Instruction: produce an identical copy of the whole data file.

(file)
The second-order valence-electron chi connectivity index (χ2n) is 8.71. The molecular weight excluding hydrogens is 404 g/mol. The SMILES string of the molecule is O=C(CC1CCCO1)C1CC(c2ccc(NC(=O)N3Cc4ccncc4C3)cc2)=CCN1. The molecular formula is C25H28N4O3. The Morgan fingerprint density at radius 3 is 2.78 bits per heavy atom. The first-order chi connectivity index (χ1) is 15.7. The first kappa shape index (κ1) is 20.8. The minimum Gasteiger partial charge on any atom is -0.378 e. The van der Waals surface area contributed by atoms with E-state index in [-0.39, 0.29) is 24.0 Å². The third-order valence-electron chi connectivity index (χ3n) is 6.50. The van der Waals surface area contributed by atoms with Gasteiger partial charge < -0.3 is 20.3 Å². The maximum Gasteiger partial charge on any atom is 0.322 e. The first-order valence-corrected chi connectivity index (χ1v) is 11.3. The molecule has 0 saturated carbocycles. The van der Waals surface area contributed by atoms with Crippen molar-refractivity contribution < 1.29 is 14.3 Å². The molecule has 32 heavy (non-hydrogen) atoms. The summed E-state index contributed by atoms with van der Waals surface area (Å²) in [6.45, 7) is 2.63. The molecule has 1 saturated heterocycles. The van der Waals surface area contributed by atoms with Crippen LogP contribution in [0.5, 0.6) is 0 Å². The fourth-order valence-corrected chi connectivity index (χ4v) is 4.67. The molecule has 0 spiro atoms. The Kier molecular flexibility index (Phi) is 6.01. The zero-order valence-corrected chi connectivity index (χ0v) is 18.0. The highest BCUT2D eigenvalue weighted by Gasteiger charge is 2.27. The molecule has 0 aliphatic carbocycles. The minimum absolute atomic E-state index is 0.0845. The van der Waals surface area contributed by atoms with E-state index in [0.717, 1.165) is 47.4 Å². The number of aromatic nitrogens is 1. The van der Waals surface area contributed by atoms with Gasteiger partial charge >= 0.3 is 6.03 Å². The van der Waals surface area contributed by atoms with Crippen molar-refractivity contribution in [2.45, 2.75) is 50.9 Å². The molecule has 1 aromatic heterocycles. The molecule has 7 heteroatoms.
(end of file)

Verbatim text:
The second-order valence-electron chi connectivity index (χ2n) is 8.71. The molecular weight excluding hydrogens is 404 g/mol. The SMILES string of the molecule is O=C(CC1CCCO1)C1CC(c2ccc(NC(=O)N3Cc4ccncc4C3)cc2)=CCN1. The molecular formula is C25H28N4O3. The Morgan fingerprint density at radius 3 is 2.78 bits per heavy atom. The first-order chi connectivity index (χ1) is 15.7. The first kappa shape index (κ1) is 20.8. The minimum Gasteiger partial charge on any atom is -0.378 e. The van der Waals surface area contributed by atoms with E-state index in [-0.39, 0.29) is 24.0 Å². The third-order valence-electron chi connectivity index (χ3n) is 6.50. The van der Waals surface area contributed by atoms with Gasteiger partial charge < -0.3 is 20.3 Å². The maximum Gasteiger partial charge on any atom is 0.322 e. The first-order valence-corrected chi connectivity index (χ1v) is 11.3. The molecule has 0 saturated carbocycles. The van der Waals surface area contributed by atoms with Crippen molar-refractivity contribution < 1.29 is 14.3 Å². The molecule has 32 heavy (non-hydrogen) atoms. The summed E-state index contributed by atoms with van der Waals surface area (Å²) in [6.45, 7) is 2.63. The molecule has 1 saturated heterocycles. The van der Waals surface area contributed by atoms with Crippen LogP contribution in [0.5, 0.6) is 0 Å². The fourth-order valence-corrected chi connectivity index (χ4v) is 4.67. The molecule has 0 spiro atoms. The Kier molecular flexibility index (Phi) is 6.01. The zero-order valence-corrected chi connectivity index (χ0v) is 18.0. The highest BCUT2D eigenvalue weighted by Gasteiger charge is 2.27. The molecule has 0 aliphatic carbocycles. The minimum absolute atomic E-state index is 0.0845. The van der Waals surface area contributed by atoms with E-state index in [0.717, 1.165) is 47.4 Å². The number of aromatic nitrogens is 1. The van der Waals surface area contributed by atoms with Gasteiger partial charge >= 0.3 is 6.03 Å². The van der Waals surface area contributed by atoms with Crippen molar-refractivity contribution in [2.45, 2.75) is 50.9 Å². The molecule has 1 aromatic heterocycles. The molecule has 7 heteroatoms.